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Drilling down to the core: collaborative core content creation - Karen Fisher & Lindsay Joyce.


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LILAC 2014 Poster

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Drilling down to the core: collaborative core content creation - Karen Fisher & Lindsay Joyce.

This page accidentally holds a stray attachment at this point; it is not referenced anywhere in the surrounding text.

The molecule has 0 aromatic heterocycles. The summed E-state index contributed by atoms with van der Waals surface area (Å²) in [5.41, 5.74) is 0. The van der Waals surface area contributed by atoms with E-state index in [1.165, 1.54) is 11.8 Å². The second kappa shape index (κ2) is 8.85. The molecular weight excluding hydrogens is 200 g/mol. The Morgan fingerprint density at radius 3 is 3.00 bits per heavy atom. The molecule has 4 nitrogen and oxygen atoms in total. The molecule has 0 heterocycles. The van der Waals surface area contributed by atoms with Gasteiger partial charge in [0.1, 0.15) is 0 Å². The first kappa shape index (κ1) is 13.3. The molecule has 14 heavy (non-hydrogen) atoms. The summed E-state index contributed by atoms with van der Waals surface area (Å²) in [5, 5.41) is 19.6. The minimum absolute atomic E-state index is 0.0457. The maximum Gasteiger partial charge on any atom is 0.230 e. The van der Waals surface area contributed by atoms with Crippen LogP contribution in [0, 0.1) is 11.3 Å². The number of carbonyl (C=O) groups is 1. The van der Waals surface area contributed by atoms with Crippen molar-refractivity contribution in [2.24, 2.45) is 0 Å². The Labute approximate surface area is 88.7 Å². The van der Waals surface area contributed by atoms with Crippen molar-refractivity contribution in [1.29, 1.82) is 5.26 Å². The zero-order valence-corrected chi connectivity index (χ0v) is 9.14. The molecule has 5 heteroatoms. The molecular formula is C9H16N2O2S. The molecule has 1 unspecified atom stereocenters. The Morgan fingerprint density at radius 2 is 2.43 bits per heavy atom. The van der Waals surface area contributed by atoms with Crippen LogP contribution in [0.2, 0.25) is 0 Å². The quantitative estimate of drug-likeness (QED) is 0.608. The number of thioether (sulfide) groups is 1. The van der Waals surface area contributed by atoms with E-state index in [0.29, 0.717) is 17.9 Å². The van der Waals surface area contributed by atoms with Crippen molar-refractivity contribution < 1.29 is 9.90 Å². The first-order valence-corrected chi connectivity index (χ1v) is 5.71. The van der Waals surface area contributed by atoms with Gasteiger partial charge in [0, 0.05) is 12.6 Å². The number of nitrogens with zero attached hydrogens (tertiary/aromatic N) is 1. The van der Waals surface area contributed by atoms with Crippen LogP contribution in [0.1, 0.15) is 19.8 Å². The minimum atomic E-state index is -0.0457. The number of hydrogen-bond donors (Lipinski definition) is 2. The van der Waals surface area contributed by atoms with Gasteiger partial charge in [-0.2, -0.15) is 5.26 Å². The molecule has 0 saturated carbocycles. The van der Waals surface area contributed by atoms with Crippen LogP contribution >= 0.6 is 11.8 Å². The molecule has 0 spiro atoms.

1. 1. Drilling down to the core: collaborative core content creation In 2013 Libraries and Learning Innovation (LLI) was asked to lead a project group to create two Masters level core content modules on Research Practice and Project Management.What are Core Content modules? VLE modules that have a clear structure and design, containing generic materials to support the subject. Also known as wrapper or shell modules. What academic staff have said: “I think it looks great - extremely useful!” “Very user friendly succinct and streamlined.” “What I have been waiting for - just right.” ModulesHome Groups FilesTimetables Library Student Hub My AccountEmployability Help Project Background Research Practice and Project Management are taught across a wide range of disciplines in the University, and traditionally designed and populated by individual course teams. The project’s aim was to create new generic modules, providing a range of high quality, up-to-date content that can be easily inserted and contextualised within the curriculum. The modules are intended as a way of freeing up academic staff time to work on other areas of the curriculum and to avoid duplication of effort. The project group consisted of representatives from the University’s Centre for Teaching and Learning, academic staff, learning technologists and academic librarians, and was chaired by the Associate Director of LLI. Designing the Modules The group designed modules consisting of a front page with six buttons highlighting different areas of the subject. The resources were then organised into sub-topics, and annotated individual resource links were added into one of three categories: Activities Print resources Online resources The academic librarians set to work finding a wide range of high quality materials, including resources from the Library’s collection and resources produced by other institutions, such as OERs. The group sought out contributions from academic staff for the activities section, including online quizzes, PowerPoints, and examples of in-class activities. Collaborative Consultation After the modules had been created and uploaded to the University’s VLE, they were circulated for initial feedback to selected academic staff, including those directly involved in research support, and to staff working on Project Management course teams. Staff were asked to feed back on the usability of the module, the topics selected for inclusion and on the types of resources recommended. The feedback received was very positive, and useful suggestions were made on how the design of the modules could be improved. These suggestions were considered and changes were made. The modules were then circulated to a larger group of academic staff for a second round of feedback before they were ready to promote to the rest of the University. Promoting the Modules After completion of the modules, the project team advertised a series of workshops and academic staff were invited to come along to a hands-on session and demonstration. Staff who attended were asked for feedback via an embedded form built using Google Forms. Staff were enthusiastic and asked for several colleagues to be given access to the module soon after the workshops. These requests were so numerous that the decision was made for all members of academic staff to be given access. The group was also asked to present at the University’s annual course leaders’ conference in July 2013 where the modules were also well received. Attendees gave useful suggestions for further resources and several asked for assistance in copying resources into their existing modules. Feedback from Academics The modules have been extremely well received, with very positive feedback given in the promotional workshops and in subsequent meetings and events. Several academic staff have already used the Research Practice module as the basis of their own research modules, and it has also been adopted by a new course for distance learners as the core of their Research Practice module. A member of academic staff involved in the MSc in Strategic Project Management has proven to be an extremely useful collaborative partner and is working with the team on re-purposing a number of his own materials to augment the Project Management module. Future Steps The project team have now moved on to developing the next two modules: Introduction to Marketing Introduction to Strategic Management The modules are not intended to be static, but to continuously develop and act as showcases of high quality content from both within and outside Leeds Met. Academic staff will need to be assured that the content they are using and recommending to their students is current and accessible so it is vital that the modules are kept up to date by LLI. This has been a very rewarding experience for the project team and it has led to the development of a set of resources which will be of real worth to the academic community. Karen Fisher and Lindsay Joyce